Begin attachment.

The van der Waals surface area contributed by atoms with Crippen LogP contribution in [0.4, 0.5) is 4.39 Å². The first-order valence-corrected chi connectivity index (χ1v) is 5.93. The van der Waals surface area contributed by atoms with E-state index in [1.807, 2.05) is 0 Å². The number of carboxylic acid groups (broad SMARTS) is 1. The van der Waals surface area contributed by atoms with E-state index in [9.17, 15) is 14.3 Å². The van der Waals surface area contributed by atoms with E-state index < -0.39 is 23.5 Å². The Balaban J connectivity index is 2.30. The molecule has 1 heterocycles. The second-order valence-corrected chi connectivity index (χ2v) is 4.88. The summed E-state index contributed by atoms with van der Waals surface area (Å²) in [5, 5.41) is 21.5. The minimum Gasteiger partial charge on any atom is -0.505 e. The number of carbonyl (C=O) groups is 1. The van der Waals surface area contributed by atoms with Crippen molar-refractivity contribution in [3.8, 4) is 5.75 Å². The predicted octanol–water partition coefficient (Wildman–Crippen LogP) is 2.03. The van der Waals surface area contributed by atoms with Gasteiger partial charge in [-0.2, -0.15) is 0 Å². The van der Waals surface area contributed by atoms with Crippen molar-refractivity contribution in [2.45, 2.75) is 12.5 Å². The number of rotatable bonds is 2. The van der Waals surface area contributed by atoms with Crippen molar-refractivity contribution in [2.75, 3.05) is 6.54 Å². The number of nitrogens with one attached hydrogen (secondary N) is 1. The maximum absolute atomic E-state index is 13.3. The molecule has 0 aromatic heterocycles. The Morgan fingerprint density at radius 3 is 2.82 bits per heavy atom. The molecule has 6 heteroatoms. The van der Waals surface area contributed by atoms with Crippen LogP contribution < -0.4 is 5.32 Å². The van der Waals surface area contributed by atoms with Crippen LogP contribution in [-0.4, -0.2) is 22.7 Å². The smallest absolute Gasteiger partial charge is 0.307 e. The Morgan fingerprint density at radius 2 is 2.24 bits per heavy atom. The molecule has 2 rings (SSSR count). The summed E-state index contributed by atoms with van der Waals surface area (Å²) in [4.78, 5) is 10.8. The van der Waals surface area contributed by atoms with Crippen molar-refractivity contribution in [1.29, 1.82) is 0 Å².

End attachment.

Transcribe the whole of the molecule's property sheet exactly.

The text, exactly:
The van der Waals surface area contributed by atoms with Crippen LogP contribution in [0.4, 0.5) is 4.39 Å². The first-order valence-corrected chi connectivity index (χ1v) is 5.93. The van der Waals surface area contributed by atoms with E-state index in [1.807, 2.05) is 0 Å². The number of carboxylic acid groups (broad SMARTS) is 1. The van der Waals surface area contributed by atoms with E-state index in [9.17, 15) is 14.3 Å². The van der Waals surface area contributed by atoms with E-state index < -0.39 is 23.5 Å². The Balaban J connectivity index is 2.30. The molecule has 1 heterocycles. The second-order valence-corrected chi connectivity index (χ2v) is 4.88. The summed E-state index contributed by atoms with van der Waals surface area (Å²) in [5, 5.41) is 21.5. The minimum Gasteiger partial charge on any atom is -0.505 e. The number of carbonyl (C=O) groups is 1. The van der Waals surface area contributed by atoms with Crippen molar-refractivity contribution in [3.8, 4) is 5.75 Å². The predicted octanol–water partition coefficient (Wildman–Crippen LogP) is 2.03. The van der Waals surface area contributed by atoms with Gasteiger partial charge in [-0.2, -0.15) is 0 Å². The van der Waals surface area contributed by atoms with Crippen molar-refractivity contribution in [2.45, 2.75) is 12.5 Å². The number of rotatable bonds is 2. The van der Waals surface area contributed by atoms with Crippen molar-refractivity contribution in [2.75, 3.05) is 6.54 Å². The number of nitrogens with one attached hydrogen (secondary N) is 1. The maximum absolute atomic E-state index is 13.3. The molecule has 0 aromatic heterocycles. The Morgan fingerprint density at radius 3 is 2.82 bits per heavy atom. The molecule has 6 heteroatoms. The van der Waals surface area contributed by atoms with Crippen LogP contribution < -0.4 is 5.32 Å². The van der Waals surface area contributed by atoms with Crippen LogP contribution in [-0.4, -0.2) is 22.7 Å². The smallest absolute Gasteiger partial charge is 0.307 e. The Morgan fingerprint density at radius 2 is 2.24 bits per heavy atom. The molecule has 2 rings (SSSR count). The summed E-state index contributed by atoms with van der Waals surface area (Å²) in [4.78, 5) is 10.8. The van der Waals surface area contributed by atoms with Crippen molar-refractivity contribution in [1.29, 1.82) is 0 Å².